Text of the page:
Not so worried

David Ching is back with five SEC defensive unit groups with something to prove.  We’re familiar with one of them:

2. Georgia’s defensive front: Georgia boasted one of the nation’s better defenses last year – particularly when it came to defending the pass – but the Bulldogs were surprisingly average at times along the front line. Especially when it came to rushing the quarterback. The Bulldogs posted just 24 sacks in 14 games, ranking 13th in the SEC with an average of 1.71 sacks per game. Their average of 4.64 tackles for loss per game was dead last in the league.

And now the Bulldogs move into 2019 without their only player to post more than two sacks, D’Andre Walker (7.5 sacks, 11 tackles for loss in 2018), as well as All-SEC defensive end Jonathan Ledbetter. But fear not, Georgia fans. Kirby Smart’s defensive line will return numerous candidates to wreak havoc in opposing backfields and add significantly to last year’s paltry sack total. That group includes 6-foot-6, 330-pound nose tackle Jordan Davis, tackles Tyler Clark and Devonte Wyatt, and end Malik Herring. In addition, Smart’s vaunted 2019 recruiting class added players who could instantly upgrade the defensive front up the middle – five-star defensive tackle Travon Walker – and off the edge – Nolan Smith, the nation’s No. 1 overall prospect in the 247Sports Composite Rankings, and Jermaine Johnson, 247’s No. 1 overall junior college prospect.

This seems like a situation that is bound to improve this fall, simply because of the way Smart’s staff has stacked ridiculously talented recruiting classes in the last few years. There are too many future NFL players on Georgia’s roster for the Bulldogs to be average against the run and fail to frequently penetrate opposing backfields. It will be a surprise if the Bulldogs fail to have at least one or two players match or surpass Walker’s totals from a season ago.

This is one I’m not as worried about as I was yesterday’s group, provided Jordan Davis remains healthy and a factor all season.  The talent is there to upgrade the upfield pressure and Kirby seems determined to make that happen.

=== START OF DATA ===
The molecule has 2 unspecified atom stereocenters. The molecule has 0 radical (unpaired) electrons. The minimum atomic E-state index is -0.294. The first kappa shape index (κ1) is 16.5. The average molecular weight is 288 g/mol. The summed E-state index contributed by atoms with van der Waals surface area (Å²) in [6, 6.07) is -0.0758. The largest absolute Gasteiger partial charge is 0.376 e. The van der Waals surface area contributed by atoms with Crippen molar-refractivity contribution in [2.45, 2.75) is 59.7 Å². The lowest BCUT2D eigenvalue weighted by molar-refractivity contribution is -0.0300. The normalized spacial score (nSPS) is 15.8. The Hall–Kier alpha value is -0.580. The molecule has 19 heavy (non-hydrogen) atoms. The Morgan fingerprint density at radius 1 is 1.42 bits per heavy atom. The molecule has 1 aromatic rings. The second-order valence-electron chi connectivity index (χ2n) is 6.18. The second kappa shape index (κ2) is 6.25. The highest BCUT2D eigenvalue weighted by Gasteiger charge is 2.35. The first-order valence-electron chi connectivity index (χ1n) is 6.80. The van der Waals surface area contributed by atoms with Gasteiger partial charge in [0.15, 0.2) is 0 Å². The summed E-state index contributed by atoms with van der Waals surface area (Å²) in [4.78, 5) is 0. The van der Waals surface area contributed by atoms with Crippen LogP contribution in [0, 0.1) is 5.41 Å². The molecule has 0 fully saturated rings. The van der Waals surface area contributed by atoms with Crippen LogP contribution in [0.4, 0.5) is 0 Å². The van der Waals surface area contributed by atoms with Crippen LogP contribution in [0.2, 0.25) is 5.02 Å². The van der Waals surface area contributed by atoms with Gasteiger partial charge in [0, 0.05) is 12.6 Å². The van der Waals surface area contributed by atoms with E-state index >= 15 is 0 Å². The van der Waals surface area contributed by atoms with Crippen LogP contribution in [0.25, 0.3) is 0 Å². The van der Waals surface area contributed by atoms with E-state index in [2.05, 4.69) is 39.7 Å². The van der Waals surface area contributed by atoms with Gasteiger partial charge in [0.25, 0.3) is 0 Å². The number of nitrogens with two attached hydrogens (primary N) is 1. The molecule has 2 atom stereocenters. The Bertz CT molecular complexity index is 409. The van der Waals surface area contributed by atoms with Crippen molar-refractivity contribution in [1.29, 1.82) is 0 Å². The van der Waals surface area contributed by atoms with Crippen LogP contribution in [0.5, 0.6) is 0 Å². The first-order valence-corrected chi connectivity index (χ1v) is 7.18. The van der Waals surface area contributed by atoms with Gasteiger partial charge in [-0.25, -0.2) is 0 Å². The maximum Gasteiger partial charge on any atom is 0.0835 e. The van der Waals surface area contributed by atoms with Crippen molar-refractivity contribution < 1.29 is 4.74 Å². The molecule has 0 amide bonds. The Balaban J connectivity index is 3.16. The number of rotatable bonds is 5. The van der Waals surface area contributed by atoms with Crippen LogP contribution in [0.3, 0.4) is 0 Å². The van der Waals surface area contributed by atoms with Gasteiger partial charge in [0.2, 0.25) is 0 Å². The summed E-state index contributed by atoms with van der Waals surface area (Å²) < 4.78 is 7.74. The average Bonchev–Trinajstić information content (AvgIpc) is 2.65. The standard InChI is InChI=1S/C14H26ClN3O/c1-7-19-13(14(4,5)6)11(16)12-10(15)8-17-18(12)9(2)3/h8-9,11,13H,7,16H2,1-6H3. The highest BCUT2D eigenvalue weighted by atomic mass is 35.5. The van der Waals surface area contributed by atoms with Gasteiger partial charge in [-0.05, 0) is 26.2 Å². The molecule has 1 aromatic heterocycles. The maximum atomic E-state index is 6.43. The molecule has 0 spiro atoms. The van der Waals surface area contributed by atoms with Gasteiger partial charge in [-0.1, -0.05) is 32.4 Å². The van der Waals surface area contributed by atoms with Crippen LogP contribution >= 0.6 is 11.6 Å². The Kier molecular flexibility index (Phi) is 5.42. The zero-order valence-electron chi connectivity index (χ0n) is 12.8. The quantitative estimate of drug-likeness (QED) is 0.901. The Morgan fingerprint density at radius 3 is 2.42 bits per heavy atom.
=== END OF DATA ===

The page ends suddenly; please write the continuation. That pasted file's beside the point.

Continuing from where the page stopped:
18 Comments

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18 responses to “Not so worried

  1. They don’t have to be that great for Felipe Franks to fumble deep in his own territory. 🙂

    Seriously, we are going to need some guys on the edge to emerge to make Ian Book’s life miserable on the night of September 21. The development of depth at nose tackle and a consistently good replacement for Lamont Gailliard are the two things I worry about entering this season.

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    • Greg

      Good point, it is definitely noticeable when he is not in there….I.E. the Texas game. Wyatt got better as the year went on, but he didn’t always play at nose.

      Would love to see Rochester go out with a bang this year. Maybe it being the last year for him will light a fire under his azz.

      Otherwise, we are going to have to depend on some freshman. Netori seems to be an experiment, maybe he will come through.

      Liked by 1 person

      • John Atkins was an unsung hero of the 2017 defense. The guy could keep interior OLs off Roquan in particular. Davis emerged as that kind of guy last year but needs to get (and stay) healthy and deal with the conditioning issues.

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  2. Athens Dog

    “Smart’s staff has stacked ridiculously talented recruiting classes in the last few years”

    Yet all you have to do is look at Phil Steeles top 4 line ups to know we’ve still got a ways to go.

    But I’m bullish on this team

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  3. Texas Dawg

    As loaded as this defense is with studs, their POTENTIAL is off the charts. IF that translates to on the field results commensurate with the potential, then we will be just fine (can’t say the same for opposing offenses)

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  4. Greg

    “depth and talent on the back end is what will allow Coach Kirby Smart to get into the sort of defensive of fronts that create havoc”.

    “We have big, tall and athletic guys that can cover.”

    Eric Zeier

    Zeier may be on to something, too much talent on ‘D. Even though we lost Baker, the DB’s will be more seasoned. Could be even better than last year as a unit. If true, the front 4 (or 3) will be allowed to do much more….fingers crossed.